In RSU 20

Superintendent’s pitch for five-year plan draws applause

Bridge program could bring college experience to high schools
By Tanya Mitchell | Aug 23, 2012
Source: File image

Belfast — RSU 20 Superintendent Brian Carpenter offered two proposals to the Board of Directors Tuesday, Aug. 14, — one that charts a five-year course for making improvements throughout the district, and another aimed at bringing the college experience to high school students before they graduate.

The draft strategic plan that Carpenter pitched received a particularly warm reception from directors. When Carpenter finished presenting highlights of what the plan could mean for the future of the district and its students, the directors responded with a round of applause.

Carpenter said, when he was hired to the superintendent’s post, directors asked him to put together such a plan, and some directors said they were pleasantly surprised to see he responded to that request so quickly.

But, Carpenter said the plan is a draft and can be altered, depending on what is and isn’t working in the district.

“It’s a good starting point,” Carpenter said.

The proposal includes increasing literacy instruction for children in the range of pre-K to third grade and more literacy support for students in grades six through 12. The intent of such efforts, said Carpenter, is to make sure more students will be proficient in reading, and maintain that proficiency until they graduate.

The plan also includes a directive that the district continue to improve by setting measurable goals, with the broader goal being to move all students forward by offering  “equity and excellence for all.”

Diversifying instructional strategies to make sure teachers are reaching all students and offering a “guaranteed and viable” curriculum to that end, Carpenter said, are some ways the district can reach that goal. But another important part of the plan, Carpenter said, is to continue examining district practices to make sure various efforts toward improvement are indeed working.

“If it’s not working, we’ll get rid of it,” said Carpenter.

The plan also encourages all district staff to engage in regular professional discussions and work to break away from some of the norms in education.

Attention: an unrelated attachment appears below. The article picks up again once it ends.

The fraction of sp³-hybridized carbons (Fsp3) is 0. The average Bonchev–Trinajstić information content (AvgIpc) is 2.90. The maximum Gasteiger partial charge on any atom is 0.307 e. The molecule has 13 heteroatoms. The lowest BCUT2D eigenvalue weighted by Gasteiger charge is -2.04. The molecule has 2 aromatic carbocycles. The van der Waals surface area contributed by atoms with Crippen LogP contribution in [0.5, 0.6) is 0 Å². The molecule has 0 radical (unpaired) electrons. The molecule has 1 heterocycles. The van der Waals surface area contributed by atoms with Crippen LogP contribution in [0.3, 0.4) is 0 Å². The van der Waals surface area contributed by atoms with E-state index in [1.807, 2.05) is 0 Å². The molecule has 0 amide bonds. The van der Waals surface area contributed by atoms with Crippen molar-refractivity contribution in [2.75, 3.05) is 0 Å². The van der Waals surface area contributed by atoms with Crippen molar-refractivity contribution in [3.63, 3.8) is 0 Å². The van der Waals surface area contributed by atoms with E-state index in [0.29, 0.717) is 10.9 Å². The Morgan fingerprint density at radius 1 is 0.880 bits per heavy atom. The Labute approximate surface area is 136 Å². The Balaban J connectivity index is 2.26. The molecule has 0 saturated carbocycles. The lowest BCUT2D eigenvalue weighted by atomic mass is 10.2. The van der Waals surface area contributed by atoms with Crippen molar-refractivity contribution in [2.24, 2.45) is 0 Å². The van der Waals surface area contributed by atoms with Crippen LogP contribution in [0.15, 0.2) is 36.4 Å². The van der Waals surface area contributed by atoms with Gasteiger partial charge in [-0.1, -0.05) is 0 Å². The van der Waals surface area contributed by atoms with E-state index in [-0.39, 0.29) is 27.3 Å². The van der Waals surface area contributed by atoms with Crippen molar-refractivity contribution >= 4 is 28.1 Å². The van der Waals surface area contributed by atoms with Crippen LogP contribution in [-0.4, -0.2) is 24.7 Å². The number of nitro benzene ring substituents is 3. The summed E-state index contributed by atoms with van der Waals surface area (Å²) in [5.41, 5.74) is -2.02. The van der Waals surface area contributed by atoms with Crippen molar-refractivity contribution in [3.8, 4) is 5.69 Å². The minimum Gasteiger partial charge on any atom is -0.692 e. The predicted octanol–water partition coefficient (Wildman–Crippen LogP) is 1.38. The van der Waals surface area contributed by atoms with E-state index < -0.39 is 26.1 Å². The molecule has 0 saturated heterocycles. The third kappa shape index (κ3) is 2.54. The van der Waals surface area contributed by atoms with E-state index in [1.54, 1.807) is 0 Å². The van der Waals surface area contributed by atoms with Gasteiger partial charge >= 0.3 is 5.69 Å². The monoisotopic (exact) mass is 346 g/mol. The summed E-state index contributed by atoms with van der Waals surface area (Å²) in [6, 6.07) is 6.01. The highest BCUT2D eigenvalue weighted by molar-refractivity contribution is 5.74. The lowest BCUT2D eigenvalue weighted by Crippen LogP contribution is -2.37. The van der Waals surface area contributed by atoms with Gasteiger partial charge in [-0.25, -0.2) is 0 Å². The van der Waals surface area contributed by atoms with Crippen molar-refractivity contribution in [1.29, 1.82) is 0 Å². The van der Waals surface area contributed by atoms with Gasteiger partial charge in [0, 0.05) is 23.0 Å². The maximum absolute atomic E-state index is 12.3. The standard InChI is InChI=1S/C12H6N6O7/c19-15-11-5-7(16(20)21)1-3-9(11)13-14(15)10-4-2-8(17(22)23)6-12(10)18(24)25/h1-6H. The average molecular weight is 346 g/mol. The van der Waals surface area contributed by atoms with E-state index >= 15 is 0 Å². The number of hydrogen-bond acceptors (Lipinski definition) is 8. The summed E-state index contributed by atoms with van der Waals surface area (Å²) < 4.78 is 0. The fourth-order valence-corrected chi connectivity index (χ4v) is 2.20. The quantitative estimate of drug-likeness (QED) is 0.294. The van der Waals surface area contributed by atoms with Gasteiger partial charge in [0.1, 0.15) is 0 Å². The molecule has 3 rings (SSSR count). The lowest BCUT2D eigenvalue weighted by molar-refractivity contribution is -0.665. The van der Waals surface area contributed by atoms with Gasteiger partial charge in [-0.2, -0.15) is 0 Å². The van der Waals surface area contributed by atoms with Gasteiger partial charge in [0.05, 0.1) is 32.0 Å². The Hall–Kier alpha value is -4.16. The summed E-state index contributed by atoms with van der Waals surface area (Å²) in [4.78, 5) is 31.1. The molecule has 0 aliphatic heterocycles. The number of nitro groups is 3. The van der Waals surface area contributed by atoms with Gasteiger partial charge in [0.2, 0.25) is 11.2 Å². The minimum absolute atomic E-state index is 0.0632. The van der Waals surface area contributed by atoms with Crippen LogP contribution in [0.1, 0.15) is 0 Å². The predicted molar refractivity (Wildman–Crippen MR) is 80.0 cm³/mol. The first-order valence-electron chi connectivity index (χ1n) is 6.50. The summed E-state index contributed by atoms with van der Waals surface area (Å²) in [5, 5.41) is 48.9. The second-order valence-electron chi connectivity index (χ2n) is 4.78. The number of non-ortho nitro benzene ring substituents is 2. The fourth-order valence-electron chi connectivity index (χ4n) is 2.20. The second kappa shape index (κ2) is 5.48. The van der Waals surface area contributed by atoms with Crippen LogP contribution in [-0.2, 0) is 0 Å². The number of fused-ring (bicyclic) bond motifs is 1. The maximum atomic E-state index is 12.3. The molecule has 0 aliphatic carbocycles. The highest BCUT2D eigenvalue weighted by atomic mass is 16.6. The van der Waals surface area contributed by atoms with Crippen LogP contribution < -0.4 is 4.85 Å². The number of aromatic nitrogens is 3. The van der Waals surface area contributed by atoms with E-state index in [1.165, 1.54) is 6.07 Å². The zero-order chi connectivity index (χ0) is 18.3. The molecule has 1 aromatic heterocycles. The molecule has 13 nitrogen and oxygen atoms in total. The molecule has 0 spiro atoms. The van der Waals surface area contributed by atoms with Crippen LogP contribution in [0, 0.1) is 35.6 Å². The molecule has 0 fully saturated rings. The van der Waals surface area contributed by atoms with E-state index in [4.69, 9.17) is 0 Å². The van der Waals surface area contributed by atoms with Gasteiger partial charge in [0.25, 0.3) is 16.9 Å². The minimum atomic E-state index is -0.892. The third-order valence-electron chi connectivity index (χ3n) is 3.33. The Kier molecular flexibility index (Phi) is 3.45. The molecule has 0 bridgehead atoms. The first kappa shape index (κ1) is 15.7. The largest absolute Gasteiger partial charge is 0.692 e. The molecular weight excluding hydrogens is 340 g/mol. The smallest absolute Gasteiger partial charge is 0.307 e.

“The status quo doesn’t work,” said Carpenter. “We cannot be reactive; we’ve got to be ahead of the curve.”

Getting there, said Carpenter, will require a drive from all district staff to make the district the best in Maine, one that meets the needs of all students. One recommendation in the superintendent’s mission for achieving that is to follow a state mandate to move all grades, K-12, to a standards-based curriculum.

“With a standards-based curriculum, you know exactly what you have to do to get from point A to point B,” said Carpenter.

But that doesn’t mean a standards-based curriculum will look the same at all of the district schools, said Carpenter, because the students in each school are different.

The plan also suggests drawing in international students to help offset declining enrollments, increase academic competition among students and offer local youths a way to be exposed to other cultures. Providing early college opportunities and internships with local businesses for high school students is another aspect of the plan, said Carpenter.

Immediate goals include recruiting effective educators, encouraging parents and community support for the schools and “building an infrastructure to better support student learning,” and Carpenter reiterated the need for all district staff to maintain a focus on all students' achieving.